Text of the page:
Introducing the Dell EMC Poweredge MX blade server

After more than 10 years of service, the M1000e blade server line is no longer able to upgrade to new technologies such as 100Gb network, data flow in the direction of East - West. Therefore, the introduction of the MX7000 blade server is a timely addition to the rapidly growing customer needs. In itself, it will not compete with FX2 or VRTX.

The MX7000 is a 7U chassis, with 8 slots for single-width blade servers or 4 double-width blade servers. There are 6 power supply units along the bottom of the frame and 4 fans in the middle. In the image below, the left half is 4 MX740c blade servers (single width) and the right half is 1 MX840c server (dual width) along with 2 MX5016s storage blades.

It is worth noting that the MX7000 does not aim to concentrate the computing power (CPU) at a very high level like the M1000e. Moving to a slightly lower CPU density is a trend we're seeing across the industry to create a platform that can last for generations, adapting to future CPU architectures.

One of the biggest differences in the MX is the design with no intermediate circuit board between blade servers and peripheral communication blocks. Blade servers will directly connect to I / O blocks. This gives hope to allow the MX framework to integrate with future technologies.

The device came with two 14th generation options, MX740c (2 CPUs) and MX840c (4 CPUs). The highest CPU option is the Intel® Xeon® Platinum 8180 series with 28 cores per CPU. These will likely change over time. The number of memory slots (RAM) is 24 for MX740c and 48 for MX840c.

These servers have all the features typical of Dell 14G servers, including iDRAC 9 with an HTML 5 interface, Quick Sync and the BOSS controller optimized for booting the Operating System.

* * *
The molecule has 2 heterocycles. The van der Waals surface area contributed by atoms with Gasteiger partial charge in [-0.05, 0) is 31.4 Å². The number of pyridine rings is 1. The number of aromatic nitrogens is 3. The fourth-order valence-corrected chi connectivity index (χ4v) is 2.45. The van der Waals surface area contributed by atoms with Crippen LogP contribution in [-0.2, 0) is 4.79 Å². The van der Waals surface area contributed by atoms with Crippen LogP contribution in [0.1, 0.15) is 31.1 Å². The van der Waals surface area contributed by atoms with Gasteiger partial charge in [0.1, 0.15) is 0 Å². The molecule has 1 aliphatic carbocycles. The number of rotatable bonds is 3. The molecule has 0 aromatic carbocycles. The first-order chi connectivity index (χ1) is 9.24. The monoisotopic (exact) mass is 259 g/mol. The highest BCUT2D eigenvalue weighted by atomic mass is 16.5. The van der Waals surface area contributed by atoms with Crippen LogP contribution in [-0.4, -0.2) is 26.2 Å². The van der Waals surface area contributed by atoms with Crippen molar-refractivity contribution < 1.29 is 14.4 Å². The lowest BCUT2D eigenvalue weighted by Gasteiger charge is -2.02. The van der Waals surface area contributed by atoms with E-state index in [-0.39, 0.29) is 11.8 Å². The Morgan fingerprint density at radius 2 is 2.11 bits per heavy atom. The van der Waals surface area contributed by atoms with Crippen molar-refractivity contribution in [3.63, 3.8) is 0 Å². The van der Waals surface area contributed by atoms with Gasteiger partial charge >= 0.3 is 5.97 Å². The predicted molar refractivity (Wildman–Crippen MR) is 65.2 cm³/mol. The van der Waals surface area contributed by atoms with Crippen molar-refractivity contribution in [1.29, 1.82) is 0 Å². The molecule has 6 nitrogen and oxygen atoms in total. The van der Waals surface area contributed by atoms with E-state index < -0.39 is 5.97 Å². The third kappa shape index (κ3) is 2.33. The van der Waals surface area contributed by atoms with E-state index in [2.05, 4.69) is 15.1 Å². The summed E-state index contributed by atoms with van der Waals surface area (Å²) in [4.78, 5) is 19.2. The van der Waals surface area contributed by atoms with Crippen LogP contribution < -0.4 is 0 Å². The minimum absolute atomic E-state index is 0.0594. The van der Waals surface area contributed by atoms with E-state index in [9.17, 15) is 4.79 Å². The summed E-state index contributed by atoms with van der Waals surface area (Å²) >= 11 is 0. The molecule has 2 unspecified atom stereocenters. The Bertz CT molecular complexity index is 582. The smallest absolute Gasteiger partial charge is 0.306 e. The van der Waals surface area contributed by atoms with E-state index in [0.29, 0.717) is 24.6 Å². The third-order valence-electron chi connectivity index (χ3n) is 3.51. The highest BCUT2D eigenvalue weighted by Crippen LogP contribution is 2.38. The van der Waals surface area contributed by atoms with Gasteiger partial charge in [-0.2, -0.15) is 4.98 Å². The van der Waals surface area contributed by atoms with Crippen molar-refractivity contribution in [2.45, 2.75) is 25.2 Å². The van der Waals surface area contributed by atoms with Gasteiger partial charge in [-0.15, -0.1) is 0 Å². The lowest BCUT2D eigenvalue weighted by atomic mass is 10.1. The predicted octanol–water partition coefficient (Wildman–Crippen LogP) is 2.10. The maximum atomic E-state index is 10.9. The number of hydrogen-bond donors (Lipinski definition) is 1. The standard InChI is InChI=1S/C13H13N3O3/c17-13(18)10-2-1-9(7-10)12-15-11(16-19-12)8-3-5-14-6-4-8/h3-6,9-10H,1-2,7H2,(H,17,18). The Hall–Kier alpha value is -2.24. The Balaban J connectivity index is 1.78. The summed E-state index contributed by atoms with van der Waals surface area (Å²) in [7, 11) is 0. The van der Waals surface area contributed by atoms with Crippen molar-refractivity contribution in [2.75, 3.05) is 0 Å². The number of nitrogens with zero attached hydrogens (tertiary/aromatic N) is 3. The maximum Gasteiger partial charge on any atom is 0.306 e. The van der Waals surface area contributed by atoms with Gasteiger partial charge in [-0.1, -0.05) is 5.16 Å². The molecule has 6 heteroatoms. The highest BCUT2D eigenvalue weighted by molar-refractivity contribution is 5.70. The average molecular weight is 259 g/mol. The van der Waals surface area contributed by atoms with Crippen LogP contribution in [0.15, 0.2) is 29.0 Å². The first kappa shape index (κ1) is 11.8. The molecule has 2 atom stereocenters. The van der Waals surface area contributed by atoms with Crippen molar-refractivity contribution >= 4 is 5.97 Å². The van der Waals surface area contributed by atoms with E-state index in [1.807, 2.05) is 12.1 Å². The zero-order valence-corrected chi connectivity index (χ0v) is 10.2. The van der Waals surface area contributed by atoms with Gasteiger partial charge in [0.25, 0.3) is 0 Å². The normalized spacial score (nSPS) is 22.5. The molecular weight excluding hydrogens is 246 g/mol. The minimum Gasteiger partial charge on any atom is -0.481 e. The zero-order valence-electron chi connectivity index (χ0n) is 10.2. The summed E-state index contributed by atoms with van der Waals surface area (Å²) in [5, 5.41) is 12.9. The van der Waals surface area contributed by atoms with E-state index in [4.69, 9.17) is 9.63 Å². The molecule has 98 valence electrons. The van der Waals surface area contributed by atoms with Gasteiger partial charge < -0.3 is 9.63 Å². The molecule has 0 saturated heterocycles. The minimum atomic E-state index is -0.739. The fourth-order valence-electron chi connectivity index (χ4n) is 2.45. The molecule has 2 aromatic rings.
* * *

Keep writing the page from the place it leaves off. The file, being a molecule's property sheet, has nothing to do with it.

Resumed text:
The MX7000 is managed via OpenManage Enterprise Modular (OME-M) embedded in the MX9002m management modules at the back of the chassis. Up to 20 MX frames can be connected to each other to manage as a single logical frame. The management software is compatible with the Open Manage Mobile application, supports REST API that allows automation of operating tasks and integrates with management software of other brands.

MX5016 storage plate

One of the notable things is the ability to mount up to 16 2.5 "drives. These drives can be allocated to any server in the frame, which offers a lot of flexible options for deploying software-defined storage solutions.

Optional peripheral communication (I / O) for MX7000

The communication blocks are located on the back of the frame, have hot plugging and are arranged in pairs (Fabric).

From a network perspective, there are a few options at launch. It's an MXG610S optical switch or an MX5108n Ethernet switch with 100Gb Up-link ports.

There is also an MX9116n control switch module along with the MX7116n expansion modules. The MX7116n module does not have its own control system and connects to MX9116n via a 200Gb cable. The idea here is to connect multiple frames together to create an East-West data exchange domain, minimize latency and easily manage.

It seems that the MX7000 is a great replacement for the M1000e. Its compact size and eye-catching form and strong connectivity and storage make us sure that this is the best platform for current and future applications.

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